print(template.format(score=score, 
                          idx=idx, 
                          exmaple=reply))

Run

Concreteness Score: 1.55 | Example-0: I'll go look for that
Concreteness Score: 1.55 | Example-1: I'll go search for that
Concreteness Score: 1.89 | Example-2: I'll go search for that top
Concreteness Score: 2.04 | Example-3: I'll go search for that t-shirt
Concreteness Score: 2.37 | Example-4: I'll go look for that t-shirt in grey
Concreteness Score: 2.37 | Example-5: I'll go search for that t-shirt in grey

员工的表达越具体,具体性得分越高。

跟JCR中的得分不一样,但是案例的得分趋势是一致的。基本上从上至下,每个员工回复对应的具体性得分越来越高。


方法二

cntext内置了效价情感分析函数和Concreteness词典,因此本任务实际上可以用cntext完成。

pip3 install cntext==1.7.7

代码

import cntext as ct

# load the concreteness.pkl dictionary file
concreteness_df = ct.load_pkl_dict('Concreteness.pkl')['Concreteness']
concreteness_df.head()

Run

word valence
0 roadsweeper 4.85
1 traindriver 4.54
2 tush 4.45
3 hairdress 3.93
4 pharmaceutics 3.77

reply = "I'll go look for that"

score=ct.sentiment_by_valence(text=reply, 
                              diction=concreteness_df, 
                              lang='english')
score

Run

1.85

employee_replys = ["I'll go look for that",
                   "I'll go search for that",
                   "I'll go search for that top",
                   "I'll go search for that t-shirt",
                   "I'll go look for that t-shirt in grey",
                   "I'll go search for that t-shirt in grey"]

for idx, reply in enumerate(employee_replys):
    score=ct.sentiment_by_valence(text=reply, 
                                  diction=concreteness_df, 
                                  lang='english')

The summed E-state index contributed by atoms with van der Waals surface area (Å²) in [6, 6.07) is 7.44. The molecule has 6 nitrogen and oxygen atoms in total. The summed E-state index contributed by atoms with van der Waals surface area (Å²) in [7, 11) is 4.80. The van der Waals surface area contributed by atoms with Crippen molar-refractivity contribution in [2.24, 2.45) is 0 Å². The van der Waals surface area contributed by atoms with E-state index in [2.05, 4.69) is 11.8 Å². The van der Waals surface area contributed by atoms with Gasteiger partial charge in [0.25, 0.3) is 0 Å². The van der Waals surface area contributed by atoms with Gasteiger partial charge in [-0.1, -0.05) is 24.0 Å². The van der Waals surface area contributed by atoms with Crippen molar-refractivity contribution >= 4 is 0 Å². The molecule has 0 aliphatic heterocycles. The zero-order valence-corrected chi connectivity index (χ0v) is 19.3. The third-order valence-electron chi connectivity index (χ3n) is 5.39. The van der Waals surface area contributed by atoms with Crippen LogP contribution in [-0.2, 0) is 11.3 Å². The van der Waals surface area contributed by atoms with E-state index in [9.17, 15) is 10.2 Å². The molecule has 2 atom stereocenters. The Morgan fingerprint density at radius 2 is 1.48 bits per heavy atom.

template = "Concreteness Score: {score:.2f} | Example-{idx}: {exmaple}"
    print(template.format(score=score, 
                          idx=idx, 
                          exmaple=reply))
    
ct.sentiment_by_valence(text=text, diction=concreteness_df, lang='english')

Run

Concreteness Score: 1.55 | Example-0: I'll go look for that
Concreteness Score: 1.55 | Example-1: I'll go search for that
Concreteness Score: 1.89 | Example-2: I'll go search for that top
Concreteness Score: 2.04 | Example-3: I'll go search for that t-shirt
Concreteness Score: 2.37 | Example-4: I'll go look for that t-shirt in grey
Concreteness Score: 2.37 | Example-5: I'll go search for that t-shirt in grey



代码获取

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相关文献

Brysbaert, M., Warriner, A. B., & Kuperman, V. (2014). Concreteness ratings for 40 thousand generally known English word lemmas. Behavior Research Methods, 46, 904–911

Snefjella, Bryor, and Victor Kuperman. “Concreteness and psychological distance in natural language use.” Psychological science 26, no. 9 (2015): 1449-1460.

Paetzold, G. H., and L. Specia (2016), “Inferring Psycholinguistic Properties of Words,” in Proceedings of the North American Association for Computational Linguistics-Human Language Technologies 2016, 435–40.

Packard, Grant, and Jonah Berger. “How concrete language shapes customer satisfaction.” Journal of Consumer Research 47, no. 5 (2021): 787-806.